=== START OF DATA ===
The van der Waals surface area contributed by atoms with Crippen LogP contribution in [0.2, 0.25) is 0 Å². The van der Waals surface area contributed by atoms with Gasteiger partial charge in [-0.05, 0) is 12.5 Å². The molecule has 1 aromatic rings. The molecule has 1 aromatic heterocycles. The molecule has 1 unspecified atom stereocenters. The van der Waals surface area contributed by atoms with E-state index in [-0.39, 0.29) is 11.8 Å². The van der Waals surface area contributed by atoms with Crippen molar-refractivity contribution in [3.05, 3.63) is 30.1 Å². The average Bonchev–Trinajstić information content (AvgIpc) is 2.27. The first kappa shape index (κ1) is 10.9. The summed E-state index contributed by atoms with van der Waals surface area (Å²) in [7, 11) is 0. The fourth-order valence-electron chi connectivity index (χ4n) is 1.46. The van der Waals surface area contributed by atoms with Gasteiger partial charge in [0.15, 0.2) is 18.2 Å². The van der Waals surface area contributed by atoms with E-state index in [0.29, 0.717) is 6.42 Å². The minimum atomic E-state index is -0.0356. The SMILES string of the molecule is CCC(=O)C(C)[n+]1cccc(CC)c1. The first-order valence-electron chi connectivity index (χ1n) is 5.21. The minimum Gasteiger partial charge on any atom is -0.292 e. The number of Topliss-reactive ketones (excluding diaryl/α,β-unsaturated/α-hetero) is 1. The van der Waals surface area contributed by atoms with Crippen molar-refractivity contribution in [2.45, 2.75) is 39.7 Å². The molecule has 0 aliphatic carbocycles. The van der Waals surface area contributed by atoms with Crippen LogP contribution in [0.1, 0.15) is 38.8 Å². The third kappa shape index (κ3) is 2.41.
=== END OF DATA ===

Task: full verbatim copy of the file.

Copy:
The van der Waals surface area contributed by atoms with Crippen LogP contribution in [0.2, 0.25) is 0 Å². The van der Waals surface area contributed by atoms with Gasteiger partial charge in [-0.05, 0) is 12.5 Å². The molecule has 1 aromatic rings. The molecule has 1 aromatic heterocycles. The molecule has 1 unspecified atom stereocenters. The van der Waals surface area contributed by atoms with E-state index in [-0.39, 0.29) is 11.8 Å². The van der Waals surface area contributed by atoms with Crippen molar-refractivity contribution in [3.05, 3.63) is 30.1 Å². The average Bonchev–Trinajstić information content (AvgIpc) is 2.27. The first kappa shape index (κ1) is 10.9. The summed E-state index contributed by atoms with van der Waals surface area (Å²) in [7, 11) is 0. The fourth-order valence-electron chi connectivity index (χ4n) is 1.46. The van der Waals surface area contributed by atoms with Gasteiger partial charge in [0.15, 0.2) is 18.2 Å². The van der Waals surface area contributed by atoms with E-state index in [0.29, 0.717) is 6.42 Å². The minimum atomic E-state index is -0.0356. The SMILES string of the molecule is CCC(=O)C(C)[n+]1cccc(CC)c1. The first-order valence-electron chi connectivity index (χ1n) is 5.21. The minimum Gasteiger partial charge on any atom is -0.292 e. The number of Topliss-reactive ketones (excluding diaryl/α,β-unsaturated/α-hetero) is 1. The van der Waals surface area contributed by atoms with Crippen molar-refractivity contribution in [2.45, 2.75) is 39.7 Å². The molecule has 0 aliphatic carbocycles. The van der Waals surface area contributed by atoms with Crippen LogP contribution in [0.1, 0.15) is 38.8 Å². The third kappa shape index (κ3) is 2.41.